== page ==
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according affairs allowed American appear appointed attendance authority bill body Cabinet century chamber Chancellor classes committee Constitution continued course court Crown custom debate discussion duties election England English entire exercised existence fact follows Foreign give Gladstone held History House of Commons House of Lords hundred important influence interest Ireland Irish King leaders legislative less Liberal London looked Lord Privy Seal majority matter means measure meeting ment method Ministry necessary occasion opening Opposition origin Parliament parliamentary party passed peers persons political practice Premier present President Prime Minister principle privilege Privy Queen question reason recent reference reform remarks representative resign respect result royal rule Salisbury says seats Secretary seems session sometimes Speaker Speech succession term theory tion United University Upper usually various vote
Page 66 - The school-boy whips his taxed top — the beardless youth manages his taxed horse, with a taxed bridle on a taxed road ; — and the dying Englishman pouring his medicine, which has paid seven per cent.
Page 66 - ... pampers man's appetite, and the drug that restores him to health; on the ermine which decorates the judge, and the rope which hangs the criminal; on the poor man's salt, and the rich man's spice; on the brass nails of the coffin and the ribands of the bride; at bed or board; couchant or levant we must pay.
Page 66 - ... raw material, taxes on every fresh value that is added to it by the industry of man; taxes on the sauce which pampers man's appetite and the drug...
Page 12 - Will you to the utmost of your power maintain the laws of God, the true profession of the Gospel, and the Protestant reformed religion established by law ; and will you preserve unto the bishops and clergy of this realm, and to the churches committed to their charge, all such rights and privileges as by law do or shall appertain unto them, or any of them ? ' King or queen :
Page 190 - In the midst of this sublime and terrible storm, Dame Partington, who lived upon the beach, was seen at the door of her house with mop and pattens, trundling her mop, squeezing out the sea-water, and vigorously pushing away the Atlantic Ocean. The Atlantic was roused. Mrs. Parting-ton's spirit was up ; but I need not tell you that the contest was unequal. The Atlantic Ocean beat Mrs. Partington. She was excellent at a slop, or a puddle, but she should not have meddled with a tempest. Gentlemen, be...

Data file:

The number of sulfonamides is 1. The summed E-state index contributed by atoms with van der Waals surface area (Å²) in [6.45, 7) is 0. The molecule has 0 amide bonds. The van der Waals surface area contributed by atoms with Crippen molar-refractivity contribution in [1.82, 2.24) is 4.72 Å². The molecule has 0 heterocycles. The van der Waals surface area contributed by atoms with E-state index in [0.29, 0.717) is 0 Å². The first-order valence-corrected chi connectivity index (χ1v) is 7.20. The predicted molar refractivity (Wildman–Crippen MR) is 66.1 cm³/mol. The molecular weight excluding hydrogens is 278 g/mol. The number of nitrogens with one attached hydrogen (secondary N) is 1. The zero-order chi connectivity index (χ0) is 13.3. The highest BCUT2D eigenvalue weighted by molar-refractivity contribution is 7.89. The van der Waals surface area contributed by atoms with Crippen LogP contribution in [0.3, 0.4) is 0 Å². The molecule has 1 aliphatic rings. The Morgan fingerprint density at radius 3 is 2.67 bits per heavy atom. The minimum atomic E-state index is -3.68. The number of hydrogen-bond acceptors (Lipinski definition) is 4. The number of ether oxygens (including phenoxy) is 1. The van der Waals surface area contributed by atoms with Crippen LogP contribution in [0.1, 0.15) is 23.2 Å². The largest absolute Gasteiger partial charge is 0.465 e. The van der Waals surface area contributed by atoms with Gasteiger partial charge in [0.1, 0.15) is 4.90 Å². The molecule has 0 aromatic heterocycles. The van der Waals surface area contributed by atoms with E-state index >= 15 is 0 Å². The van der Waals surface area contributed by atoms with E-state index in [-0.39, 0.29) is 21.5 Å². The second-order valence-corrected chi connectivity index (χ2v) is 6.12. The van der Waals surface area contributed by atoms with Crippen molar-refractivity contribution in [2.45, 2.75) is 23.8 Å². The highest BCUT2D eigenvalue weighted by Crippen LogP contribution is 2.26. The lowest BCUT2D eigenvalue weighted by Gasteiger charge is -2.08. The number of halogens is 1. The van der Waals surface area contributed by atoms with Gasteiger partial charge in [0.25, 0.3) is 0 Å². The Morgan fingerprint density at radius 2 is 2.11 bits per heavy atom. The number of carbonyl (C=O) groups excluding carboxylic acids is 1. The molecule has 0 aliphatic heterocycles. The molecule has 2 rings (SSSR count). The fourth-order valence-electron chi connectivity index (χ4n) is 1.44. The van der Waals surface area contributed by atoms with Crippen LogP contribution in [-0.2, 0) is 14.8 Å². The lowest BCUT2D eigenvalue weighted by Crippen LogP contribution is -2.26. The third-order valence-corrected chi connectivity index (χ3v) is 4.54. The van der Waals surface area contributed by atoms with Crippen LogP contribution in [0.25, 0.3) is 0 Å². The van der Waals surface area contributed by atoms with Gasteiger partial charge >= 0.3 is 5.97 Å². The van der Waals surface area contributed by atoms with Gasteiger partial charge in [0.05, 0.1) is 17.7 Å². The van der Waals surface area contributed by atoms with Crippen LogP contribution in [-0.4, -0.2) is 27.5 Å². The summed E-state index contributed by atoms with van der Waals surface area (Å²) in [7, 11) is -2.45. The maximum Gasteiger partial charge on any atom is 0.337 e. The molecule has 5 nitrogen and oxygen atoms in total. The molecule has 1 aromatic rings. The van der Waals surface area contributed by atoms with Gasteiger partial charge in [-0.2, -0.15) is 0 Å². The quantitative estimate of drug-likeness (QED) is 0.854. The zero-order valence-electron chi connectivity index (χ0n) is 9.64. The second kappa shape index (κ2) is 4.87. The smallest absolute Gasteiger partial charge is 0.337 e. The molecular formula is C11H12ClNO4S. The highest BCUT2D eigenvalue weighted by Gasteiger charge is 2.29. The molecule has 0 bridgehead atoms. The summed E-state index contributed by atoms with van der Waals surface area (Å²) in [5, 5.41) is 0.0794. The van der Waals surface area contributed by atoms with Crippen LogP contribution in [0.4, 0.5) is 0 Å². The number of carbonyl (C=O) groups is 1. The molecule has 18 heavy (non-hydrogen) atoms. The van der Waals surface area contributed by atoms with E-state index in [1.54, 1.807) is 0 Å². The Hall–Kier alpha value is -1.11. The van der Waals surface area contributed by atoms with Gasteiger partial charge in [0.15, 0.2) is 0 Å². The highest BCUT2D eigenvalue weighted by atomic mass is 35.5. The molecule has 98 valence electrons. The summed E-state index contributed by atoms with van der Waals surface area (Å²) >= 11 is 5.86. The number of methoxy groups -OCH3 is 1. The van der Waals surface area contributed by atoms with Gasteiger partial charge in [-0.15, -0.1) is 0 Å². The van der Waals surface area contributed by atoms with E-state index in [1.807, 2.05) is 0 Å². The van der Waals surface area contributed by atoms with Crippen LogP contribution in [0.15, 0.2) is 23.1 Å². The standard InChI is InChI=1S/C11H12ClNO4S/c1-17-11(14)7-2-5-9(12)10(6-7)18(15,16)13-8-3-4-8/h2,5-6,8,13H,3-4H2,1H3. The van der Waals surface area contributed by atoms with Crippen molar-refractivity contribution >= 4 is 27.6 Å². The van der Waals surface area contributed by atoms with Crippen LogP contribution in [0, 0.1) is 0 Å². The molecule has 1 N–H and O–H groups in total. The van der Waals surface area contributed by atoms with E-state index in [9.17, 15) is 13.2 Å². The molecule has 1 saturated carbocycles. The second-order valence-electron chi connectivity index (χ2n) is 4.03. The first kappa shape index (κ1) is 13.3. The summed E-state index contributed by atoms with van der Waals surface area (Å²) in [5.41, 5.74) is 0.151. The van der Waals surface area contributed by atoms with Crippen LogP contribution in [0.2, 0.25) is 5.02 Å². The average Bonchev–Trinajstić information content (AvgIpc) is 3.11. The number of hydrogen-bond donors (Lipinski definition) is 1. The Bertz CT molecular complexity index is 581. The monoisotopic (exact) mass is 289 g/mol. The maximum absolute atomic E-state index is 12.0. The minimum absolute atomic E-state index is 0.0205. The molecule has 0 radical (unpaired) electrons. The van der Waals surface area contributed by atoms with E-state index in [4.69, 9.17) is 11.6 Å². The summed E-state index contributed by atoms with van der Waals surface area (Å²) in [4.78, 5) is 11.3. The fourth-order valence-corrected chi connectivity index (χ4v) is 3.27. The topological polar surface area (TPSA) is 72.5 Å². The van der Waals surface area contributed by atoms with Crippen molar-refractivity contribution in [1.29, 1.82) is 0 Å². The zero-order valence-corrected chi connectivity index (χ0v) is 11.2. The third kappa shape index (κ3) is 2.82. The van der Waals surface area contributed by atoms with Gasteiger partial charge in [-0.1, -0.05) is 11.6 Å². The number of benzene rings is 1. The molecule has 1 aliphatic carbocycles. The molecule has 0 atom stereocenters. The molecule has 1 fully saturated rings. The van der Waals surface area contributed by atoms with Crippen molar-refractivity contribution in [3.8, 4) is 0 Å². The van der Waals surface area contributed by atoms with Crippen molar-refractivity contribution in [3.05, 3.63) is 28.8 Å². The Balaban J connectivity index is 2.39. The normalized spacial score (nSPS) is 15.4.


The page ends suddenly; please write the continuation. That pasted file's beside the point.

Page 282 - The principle of parliamentary sovereignty means neither more nor less than this, namely, that Parliament thus defined has, under the English Constitution, the right to make or unmake any law whatever; and, further, that no person or body is recognized by the law of England as having a right to override or set aside the legislation of Parliament.
Page 189 - I do not mean to be disrespectful, but the attempt of the Lords to stop the progress of reform reminds me very forcibly of the great storm of Sidmouth, and of the conduct of the excellent Mrs. Partington on that occasion. In the winter of 1824 there set in a great flood upon that town ; the...
Page 12 - Will you, to the utmost of your power, maintain the laws of God, the true profession of the gospel, and the Protestant reformed religion, established by law ? And will you preserve unto the bishops and clergy of this realm, and to the churches committed to their charge, all such rights and privileges, as by law, do or shall appertain unto them, or any of them ?" King or Queen.
Page 316 - In 1678 they again resolved, in fuller language, "that all aids and supplies, and aids to His Majesty in parliament, are the sole gift of the commons; and all bills for the granting of any such aids or supplies ought to begin with the commons; and that it is the undoubted and sole right of the commons to direct, limit and appoint in such bills the ends, purposes, considerations, conditions, limitations and qualifications of such grants, which ought not to be changed...
Page 66 - His whole property is then immediately taxed from two to ten per cent. Besides the probate, large fees are demanded for burying him in the chancel ; his virtues are handed down to posterity on taxed marble ; and he is then gathered to his fathers, — to be taxed no more.